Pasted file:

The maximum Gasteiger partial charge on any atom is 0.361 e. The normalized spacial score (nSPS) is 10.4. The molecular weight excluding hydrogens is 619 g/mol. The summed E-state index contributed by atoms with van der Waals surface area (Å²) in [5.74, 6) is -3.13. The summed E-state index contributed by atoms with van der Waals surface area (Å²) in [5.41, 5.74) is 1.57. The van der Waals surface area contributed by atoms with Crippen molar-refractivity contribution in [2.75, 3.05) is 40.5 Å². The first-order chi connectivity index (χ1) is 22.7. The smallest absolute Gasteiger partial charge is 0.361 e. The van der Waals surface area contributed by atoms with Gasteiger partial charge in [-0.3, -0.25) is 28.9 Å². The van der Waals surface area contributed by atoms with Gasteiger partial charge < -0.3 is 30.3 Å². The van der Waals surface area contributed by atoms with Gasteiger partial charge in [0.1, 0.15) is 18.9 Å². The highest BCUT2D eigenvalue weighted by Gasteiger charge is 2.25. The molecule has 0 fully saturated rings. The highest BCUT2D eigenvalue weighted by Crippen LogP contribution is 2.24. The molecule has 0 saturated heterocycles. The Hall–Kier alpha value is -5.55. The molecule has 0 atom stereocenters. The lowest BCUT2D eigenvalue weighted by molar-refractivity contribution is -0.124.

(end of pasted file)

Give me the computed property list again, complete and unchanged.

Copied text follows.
The maximum Gasteiger partial charge on any atom is 0.361 e. The normalized spacial score (nSPS) is 10.4. The molecular weight excluding hydrogens is 619 g/mol. The summed E-state index contributed by atoms with van der Waals surface area (Å²) in [5.74, 6) is -3.13. The summed E-state index contributed by atoms with van der Waals surface area (Å²) in [5.41, 5.74) is 1.57. The van der Waals surface area contributed by atoms with Crippen molar-refractivity contribution in [2.75, 3.05) is 40.5 Å². The first-order chi connectivity index (χ1) is 22.7. The smallest absolute Gasteiger partial charge is 0.361 e. The van der Waals surface area contributed by atoms with Gasteiger partial charge in [-0.3, -0.25) is 28.9 Å². The van der Waals surface area contributed by atoms with Gasteiger partial charge < -0.3 is 30.3 Å². The van der Waals surface area contributed by atoms with Gasteiger partial charge in [0.1, 0.15) is 18.9 Å². The highest BCUT2D eigenvalue weighted by Gasteiger charge is 2.25. The molecule has 0 fully saturated rings. The highest BCUT2D eigenvalue weighted by Crippen LogP contribution is 2.24. The molecule has 0 saturated heterocycles. The Hall–Kier alpha value is -5.55. The molecule has 0 atom stereocenters. The lowest BCUT2D eigenvalue weighted by molar-refractivity contribution is -0.124.